World Immunization Week

Vaccines and immunization are essential elements of any primary health care program and the best health investment. World Health Organization (WHO) collaborates with countries globally to create awareness of the importance of immunization. WHO also ensures that the governments acquire all the necessary technical support and guidance to fulfill quality-assured immunization goals.

Immunization is a process by which a person or a community becomes protected against a disease through vaccination. The government launched many immunization programs so that a larger group of the population, children, and pregnant females, become protected from several morbidities. Both children and adults must get vaccinated according to their vaccination schedule to protect themselves from many diseases.

Safe and effective vaccines are a revolutionary tool in prevention and treatment medicine. Effective vaccines and immunization protect us from many infectious diseases. Vaccines are available for every age group, from infancy to older people.

Vaccines are one of the milestone developments in the medical world. They have decreased the child mortality rate by several percent and have saved millions of lives. Vaccines help to keep us and our society safe. Let’s first discuss what a vaccine is.

What is the vaccine?

The vaccine is a biological concoction that induces immunity in our body to a particular disease-causing infection. It contains weakened or killed forms of microbes, surface protein, or toxins. These agents trigger our body’s immune system and produce active acquired immunity against future infection of a particular disease. Vaccines can be:

  • Prophylactic vaccines: These mitigate the effect of the future infectivity by a disease-causing pathogen
  • Therapeutic vaccines: They fight the already occurred disease

For which diseases are vaccines available?

Vaccines and immunization is the most effective medical technique for preventing various infectious diseases. Globally immunization has caused the eradication (smallpox) and control of many diseases (polio, tetanus, and measles) in different countries. Vaccines that are part of immunization programs are proven effective against various infectious diseases, such as:

  • Chickenpox
  • Diphtheria
  • Influenza (flu)
  • Diphtheria
  • Hepatitis A
  • Hepatitis B
  • Human papilloma virus (HPV)
  • Haemophilus influenza type b (Hib)
  • Meningococcal infection
  • Measles
  • Mumps
  • Poliomyelitis (polio)
  • Pneumococcal infection
  • Rubella (German measles)
  • Rotavirus
  • Shingles (Herpes zoster)
  • Tetanus
  • Pertussis (whooping cough)
  • COVID-19 infection

How do vaccines work?

Vaccines are human-made biological agents and are a very effective and relatively safe way to fight infectious diseases. After vaccination, our immune system identifies vaccine pathogens as foreign agents and tries to destroy them. While fighting these foreign agents, our immune system remembers them, and when the disease-causing virulent attacks, our immune system responds accordingly.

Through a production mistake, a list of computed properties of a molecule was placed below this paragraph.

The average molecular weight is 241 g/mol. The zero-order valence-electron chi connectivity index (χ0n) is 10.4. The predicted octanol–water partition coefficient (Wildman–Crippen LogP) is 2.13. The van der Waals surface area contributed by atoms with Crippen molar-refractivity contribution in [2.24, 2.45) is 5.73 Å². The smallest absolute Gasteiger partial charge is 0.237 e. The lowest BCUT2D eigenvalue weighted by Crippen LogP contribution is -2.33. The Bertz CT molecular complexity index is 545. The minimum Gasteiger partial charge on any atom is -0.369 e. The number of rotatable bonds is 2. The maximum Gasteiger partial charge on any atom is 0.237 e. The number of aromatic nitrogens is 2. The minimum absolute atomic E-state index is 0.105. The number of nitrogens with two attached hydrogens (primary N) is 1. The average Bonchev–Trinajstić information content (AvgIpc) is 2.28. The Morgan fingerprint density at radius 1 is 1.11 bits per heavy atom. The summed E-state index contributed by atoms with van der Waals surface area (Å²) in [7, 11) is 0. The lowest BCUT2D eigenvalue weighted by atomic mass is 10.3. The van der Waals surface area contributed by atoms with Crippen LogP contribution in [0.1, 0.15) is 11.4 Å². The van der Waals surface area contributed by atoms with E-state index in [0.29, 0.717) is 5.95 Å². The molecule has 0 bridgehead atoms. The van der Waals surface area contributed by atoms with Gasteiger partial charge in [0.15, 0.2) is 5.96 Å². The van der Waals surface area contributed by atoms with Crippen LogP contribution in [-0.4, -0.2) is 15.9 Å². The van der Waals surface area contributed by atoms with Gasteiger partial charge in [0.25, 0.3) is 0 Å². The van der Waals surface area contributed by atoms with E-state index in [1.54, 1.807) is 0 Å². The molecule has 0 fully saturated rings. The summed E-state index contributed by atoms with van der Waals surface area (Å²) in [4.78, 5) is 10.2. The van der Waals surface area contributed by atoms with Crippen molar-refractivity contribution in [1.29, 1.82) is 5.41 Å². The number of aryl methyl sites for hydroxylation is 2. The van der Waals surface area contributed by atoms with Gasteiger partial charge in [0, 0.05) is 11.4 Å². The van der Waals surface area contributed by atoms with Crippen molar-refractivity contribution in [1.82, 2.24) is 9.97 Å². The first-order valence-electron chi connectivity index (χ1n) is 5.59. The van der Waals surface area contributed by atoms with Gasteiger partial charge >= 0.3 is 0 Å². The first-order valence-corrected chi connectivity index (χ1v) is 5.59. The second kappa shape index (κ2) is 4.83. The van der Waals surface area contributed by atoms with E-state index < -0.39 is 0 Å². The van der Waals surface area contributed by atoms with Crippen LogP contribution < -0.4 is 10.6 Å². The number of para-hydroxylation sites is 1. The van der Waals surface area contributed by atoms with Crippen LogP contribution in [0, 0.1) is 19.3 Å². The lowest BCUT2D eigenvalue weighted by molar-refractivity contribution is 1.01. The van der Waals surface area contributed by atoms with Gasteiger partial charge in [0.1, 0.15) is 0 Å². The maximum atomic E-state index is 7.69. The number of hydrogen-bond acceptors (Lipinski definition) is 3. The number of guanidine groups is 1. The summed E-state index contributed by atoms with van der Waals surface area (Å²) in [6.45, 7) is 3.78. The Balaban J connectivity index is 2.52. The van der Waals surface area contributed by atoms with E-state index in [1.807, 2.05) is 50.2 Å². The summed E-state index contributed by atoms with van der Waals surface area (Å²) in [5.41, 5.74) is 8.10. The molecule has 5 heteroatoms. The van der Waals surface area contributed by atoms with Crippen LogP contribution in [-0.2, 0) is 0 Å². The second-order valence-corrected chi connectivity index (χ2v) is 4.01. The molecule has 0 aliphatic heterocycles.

Host-pathogen interaction and reaction in our body is a complicated process. After vaccination, our body produces antibodies against the weakened or attenuated pathogen. These antibodies generally take time (1 to 2 weeks) to develop in our system. During this time, we can still become infected. Once antibodies become active in our system, they provide immune protection against pathogens in the future.

The efficacy of the vaccine is dependent on several factors, such as:

  • Virulent disease as some vaccines performs better than others.
  • The virulent strain of vaccines as some vaccines are specific to a particular pathogen strain.
  • Strict adherence to the vaccination schedule
  • Idiosyncratic or no response to a vaccine as in some individuals antibodies against that particular infection do not develop.
  • Age of the person
  • Ethnicity as some people have a higher predisposition to a particular disease
  • Hereditary predisposition

Benefits of vaccination

Vaccines possess numerous benefits, including:

  • Vaccines protect us from many fatal diseases such as meningococcal disease and diphtheria
  • It also reduces the risk of spreading infection from vaccinated person to person around them
  • When sufficient people in a population develop immunity to an infectious disease, then the spread of disease halts due to the development of herd immunity (community immunity).
  • If someone still gets an infection after vaccination, the duration and symptoms reduce to a greater extent.
  • Vaccines also help in preventing the development of antibiotic resistance

Vaccines given to infants, children, pregnant ladies, or adults are safe. They generally do not cause any side effects or have minimal side effects like fever, pain at the injection site, or muscle pains. Vaccination provides disease-free life and improves the quality of life.

On this World Immunization Week, let’s raise awareness and increases the number of immunization against vaccine-preventable diseases globally.

Narayana Health

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